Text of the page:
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MOST PHOTOGENIC BUILDINGS

In today's digital age, travelers are increasingly looking for 'Instagrammable' locations. Who better to ask about the most special architectural buildings than artist duo Studio Drift? Lonneke and Ralph shared 100 (!) luxury destinations, hotspots, festivals and locations for LXRY Magazine. An anthology 'concrete poetry'.

Text: Susan Poeder

King Abdulaziz Center for World Culture, Dhahran, Saudi Arabia

Lonneke: “A mega-sized cultural center, designed by international architectural firm Snøhetta. Part of the center opened at the end of 2017. We were one of the first to hold an exhibition there. And we have created a work there that will remain there permanently. It is such a mighty beautiful building. Culture is experienced there very differently than here: in the past you were not taken to museums from childhood, but that is only now starting to emerge. Art culture has always been very intertwined with religion, but these are slowly becoming seen as separate. The government wants to change the entire cultural landscape. It is very exciting for us to be involved.”

Holocaust memorial, Berlin, Germany

Ralph: “A field with 2710 undulating concrete blocks, varying in height from 20 cm to 4,70 meters, with a spacing of 95 cm. According to its creator, the American architect Peter Eisenman, it evokes a feeling of disorientation and isolation. The beauty of that block shape is also very much in our work.”

Lonneke: “We wandered for hours in that concrete forest. Minimal resources, huge effect: you feel small, trapped, you can't find your way... Because of how that works and what it does to you, you can move better in such a camp.”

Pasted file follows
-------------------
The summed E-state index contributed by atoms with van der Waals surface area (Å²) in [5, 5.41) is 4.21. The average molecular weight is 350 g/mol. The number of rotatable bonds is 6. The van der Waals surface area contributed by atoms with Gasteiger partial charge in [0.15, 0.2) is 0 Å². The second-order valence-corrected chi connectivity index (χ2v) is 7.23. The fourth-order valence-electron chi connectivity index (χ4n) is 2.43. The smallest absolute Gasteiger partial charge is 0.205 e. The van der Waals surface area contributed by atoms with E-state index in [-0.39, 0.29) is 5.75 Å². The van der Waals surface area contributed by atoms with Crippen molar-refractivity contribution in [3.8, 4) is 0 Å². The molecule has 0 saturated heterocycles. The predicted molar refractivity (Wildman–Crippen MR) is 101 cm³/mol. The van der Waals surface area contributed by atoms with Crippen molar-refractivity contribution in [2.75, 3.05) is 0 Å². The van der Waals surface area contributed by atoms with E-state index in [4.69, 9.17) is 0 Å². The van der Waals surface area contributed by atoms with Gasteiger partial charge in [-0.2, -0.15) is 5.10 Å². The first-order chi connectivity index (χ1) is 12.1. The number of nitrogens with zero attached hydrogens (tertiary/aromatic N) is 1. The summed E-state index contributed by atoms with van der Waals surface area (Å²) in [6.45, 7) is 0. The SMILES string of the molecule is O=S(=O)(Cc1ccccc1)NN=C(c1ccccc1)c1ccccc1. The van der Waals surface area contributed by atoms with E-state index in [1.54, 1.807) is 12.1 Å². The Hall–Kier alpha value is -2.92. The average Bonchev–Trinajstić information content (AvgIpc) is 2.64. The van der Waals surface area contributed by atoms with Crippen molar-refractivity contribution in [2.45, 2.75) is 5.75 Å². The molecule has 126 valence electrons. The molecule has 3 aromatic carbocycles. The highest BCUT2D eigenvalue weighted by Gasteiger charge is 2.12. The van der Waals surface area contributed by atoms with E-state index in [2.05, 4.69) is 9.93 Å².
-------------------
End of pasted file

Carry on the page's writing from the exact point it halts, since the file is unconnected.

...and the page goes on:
Geisel Library, San Diego USA

Ralph: “The library of the University of California – San Diego is a brutalist building. I love that architecture, which had its heyday between the fifties and seventies. Brutalism is derived from French béton brut, 'rough concrete', and is characterized by a style of blocky geometric and repeating shapes. Examples of brutalist buildings in the Netherlands are the whale-like auditorium of the Technical University in Delft from 1966 and the warship-like town hall of Terneuzen from 1972. Real concrete monsters. Although Catherine Ince, curator of the Victoria and Albert Museum, has a sweeter name for it: concrete poetry.”

Sharifa-ha House, Tehran, Iran

Lonneke: “This multifunctional house – a design by architect Alireza Taghaboni from Nextoffice – can adapt to the seasons. In the summer the rooms are turned outside, in the winter they are closed so that the heat remains inside. All three floors can rotate individually from each other.”

World Expo Hannover, Germany

Ralph: “I went to the world exhibition at the time Expo 2000 in Hannover gone. Mega cool! That was also the futuristic building of the architectural firm MVRDV, with its forest on the third floor, open in all directions. The Expo turned out to be a fiasco: far fewer visitors attended than expected. Afterwards, the pavilions were to house tech companies, but due to the bursting of the dot-com bubble, tenants dropped out and the buildings remained empty. Later I visited the site again. Very strange: it is overgrown, junkies have taken up residence there. The 'Holländer', as the MVRDV building is also called, has become a photogenic ruin. A modern building that has been conquered again by nature. Beautiful. I skated in there.” 

Oculus, New York, USA

Ralph: “The new metro station at the WTC complex was designed by Santiago Calatrava. Cost: $4 billion. This makes it the most expensive station in the world, and also a monument to the victims of the attacks. It is a cathedral-like space of white marble, steel and glass, which, according to the Spanish architect, symbolizes a bird taking off from a child's hand. There is a hole in the roof through which daylight reaches the platforms. Every year on September 11, the sun shines through the hole at exactly 10.28:9 a.m., a reference to the moment of the collapse of the last tower on 11/XNUMX.”

Bank of Georgia, Tblisi, Georgia

Ralph: “A beautiful example of brutalist Soviet architecture: the former Ministry of Transport and since 2007 the headquarters of the Bank of Georgia. A fascinating game of cross-stacked blocks. The architecture by George Chakhava and Zurab Jalaghani is based on the so-called Space City Method, which uses less ground space.”

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